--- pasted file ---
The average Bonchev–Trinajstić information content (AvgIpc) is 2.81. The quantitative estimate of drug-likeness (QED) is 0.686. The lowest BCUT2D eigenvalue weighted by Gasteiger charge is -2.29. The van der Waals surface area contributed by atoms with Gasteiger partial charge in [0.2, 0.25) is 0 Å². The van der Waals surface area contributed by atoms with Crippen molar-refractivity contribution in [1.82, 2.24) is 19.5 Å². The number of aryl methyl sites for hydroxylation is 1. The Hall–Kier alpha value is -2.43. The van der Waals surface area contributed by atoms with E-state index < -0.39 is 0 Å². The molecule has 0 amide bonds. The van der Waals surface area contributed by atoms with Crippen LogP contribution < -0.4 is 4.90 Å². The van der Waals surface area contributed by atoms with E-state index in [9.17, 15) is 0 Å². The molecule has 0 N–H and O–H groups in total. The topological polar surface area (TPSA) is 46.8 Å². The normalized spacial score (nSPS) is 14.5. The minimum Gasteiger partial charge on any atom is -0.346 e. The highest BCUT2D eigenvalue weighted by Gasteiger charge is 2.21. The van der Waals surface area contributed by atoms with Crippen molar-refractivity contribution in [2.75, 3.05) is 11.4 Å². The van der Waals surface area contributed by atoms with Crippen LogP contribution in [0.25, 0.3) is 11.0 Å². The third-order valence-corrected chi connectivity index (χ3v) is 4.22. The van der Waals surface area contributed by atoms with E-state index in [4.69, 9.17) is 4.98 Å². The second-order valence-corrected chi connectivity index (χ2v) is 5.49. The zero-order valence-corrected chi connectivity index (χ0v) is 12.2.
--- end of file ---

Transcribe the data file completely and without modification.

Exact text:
The average Bonchev–Trinajstić information content (AvgIpc) is 2.81. The quantitative estimate of drug-likeness (QED) is 0.686. The lowest BCUT2D eigenvalue weighted by Gasteiger charge is -2.29. The van der Waals surface area contributed by atoms with Gasteiger partial charge in [0.2, 0.25) is 0 Å². The van der Waals surface area contributed by atoms with Crippen molar-refractivity contribution in [1.82, 2.24) is 19.5 Å². The number of aryl methyl sites for hydroxylation is 1. The Hall–Kier alpha value is -2.43. The van der Waals surface area contributed by atoms with E-state index < -0.39 is 0 Å². The molecule has 0 amide bonds. The van der Waals surface area contributed by atoms with Crippen LogP contribution < -0.4 is 4.90 Å². The van der Waals surface area contributed by atoms with E-state index in [9.17, 15) is 0 Å². The molecule has 0 N–H and O–H groups in total. The topological polar surface area (TPSA) is 46.8 Å². The normalized spacial score (nSPS) is 14.5. The minimum Gasteiger partial charge on any atom is -0.346 e. The highest BCUT2D eigenvalue weighted by Gasteiger charge is 2.21. The van der Waals surface area contributed by atoms with Crippen molar-refractivity contribution in [2.75, 3.05) is 11.4 Å². The van der Waals surface area contributed by atoms with Crippen LogP contribution in [0.25, 0.3) is 11.0 Å². The third-order valence-corrected chi connectivity index (χ3v) is 4.22. The van der Waals surface area contributed by atoms with E-state index in [4.69, 9.17) is 4.98 Å². The second-order valence-corrected chi connectivity index (χ2v) is 5.49. The zero-order valence-corrected chi connectivity index (χ0v) is 12.2.